by Allan Kozinn
The New York Youth Symphony closed its 45th season with what looked like a monster of a program at Carnegie Hall on Sunday afternoon. Ryan McAdams, completing his first season as music director, devoted the first half of the program to a pair of contemporary percussion concertos by Lembit Beecher and Philip Glass, though only Mr. Glass called his piece a concerto explicitly. After intermission Mr. McAdams led his large ensemble of young instrumentalists (ages 12 to 22) in Rachmaninoff’s Second Symphony, a huge, broad-boned work full of structural pitfalls that must be overcome if the music is to sound coherent.
As it turned out, the contemporary works put fewer demands on the orchestra than you might expect, and that may have bought some extra rehearsal time for the Rachmaninoff. Mr. Beecher’s “Faded, Manic, Black and White” (2007), commissioned by the orchestra, had it create an ambient haze at first, within which the soloist, James Deitz moved around a small arsenal of percussion instruments, augmented by the orchestra’s percussionists, whose contributions were often as prominent. Eventually a thwack on a bass drum broke the orchestra’s stasis, and Mr. Beecher gradually increased the complexity of the orchestral rhythms and textures. Still, it was Mr. Deitz’s solo line that held the attention.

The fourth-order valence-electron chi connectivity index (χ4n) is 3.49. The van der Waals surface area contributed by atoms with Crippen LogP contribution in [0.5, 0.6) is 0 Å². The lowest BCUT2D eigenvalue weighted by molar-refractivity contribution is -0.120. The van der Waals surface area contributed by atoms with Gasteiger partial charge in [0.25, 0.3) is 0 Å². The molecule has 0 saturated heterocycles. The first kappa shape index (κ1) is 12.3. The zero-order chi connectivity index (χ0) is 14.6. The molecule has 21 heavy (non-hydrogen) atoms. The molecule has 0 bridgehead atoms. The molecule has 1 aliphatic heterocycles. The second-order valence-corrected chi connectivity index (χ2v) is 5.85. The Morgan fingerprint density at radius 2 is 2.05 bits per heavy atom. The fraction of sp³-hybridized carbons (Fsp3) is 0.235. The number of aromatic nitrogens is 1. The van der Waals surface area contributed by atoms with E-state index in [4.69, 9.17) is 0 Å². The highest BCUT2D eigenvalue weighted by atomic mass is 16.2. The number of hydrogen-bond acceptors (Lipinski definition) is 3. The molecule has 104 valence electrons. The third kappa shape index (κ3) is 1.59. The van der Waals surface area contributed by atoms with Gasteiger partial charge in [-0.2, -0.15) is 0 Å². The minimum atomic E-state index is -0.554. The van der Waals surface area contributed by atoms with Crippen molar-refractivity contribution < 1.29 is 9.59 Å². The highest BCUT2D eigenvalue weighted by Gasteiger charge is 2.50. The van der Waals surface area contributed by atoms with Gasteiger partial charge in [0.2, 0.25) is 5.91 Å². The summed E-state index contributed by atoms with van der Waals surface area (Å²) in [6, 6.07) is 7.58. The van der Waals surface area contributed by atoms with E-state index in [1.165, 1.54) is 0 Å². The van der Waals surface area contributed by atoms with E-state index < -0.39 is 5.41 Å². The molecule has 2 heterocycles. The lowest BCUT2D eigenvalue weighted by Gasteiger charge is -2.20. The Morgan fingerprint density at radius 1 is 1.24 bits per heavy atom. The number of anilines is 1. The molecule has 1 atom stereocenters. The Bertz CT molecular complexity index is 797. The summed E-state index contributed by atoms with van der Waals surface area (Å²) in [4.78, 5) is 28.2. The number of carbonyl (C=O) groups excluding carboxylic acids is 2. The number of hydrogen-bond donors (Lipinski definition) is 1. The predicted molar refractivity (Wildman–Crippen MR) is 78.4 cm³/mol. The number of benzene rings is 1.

That was doubly so (if not more) in Mr. Glass’s Concerto Fantasy for Two Timpanists (2000), if only because the persistent thunder of two percussionists rolling their mallets across eight timpani drowned out the orchestra most of the time. Not that it mattered greatly: Mr. Glass gave the strings attractive, mostly scalelike themes, but they were repeated often enough that you could catch them unimpeded between the soloists’ barrages. In any case, they paled in interest beside the interplay of the two timpani lines, played deftly by Mr. Deitz and Svet Stoyanov.
The orchestra gave a respectable performance of the Rachmaninoff. A warm sound and a shapely approach to Rachmaninoff’s singing themes go a long way here, and Mr. McAdams and his players gave those qualities a high priority. Mr. McAdams’s balletic conducting, with its sweeping gestures and careful, alert cueing, gave the impression that he knew what he wanted to do with this hefty work, and the orchestra seemed to give him what he asked for. So if the sprawling first movement never fully jelled, it was hard not to admire the beautifully inflected violin lines and the fully unified woodwind and brass playing. And the orchestra scored points for the unbridled vigor it brought to the finale.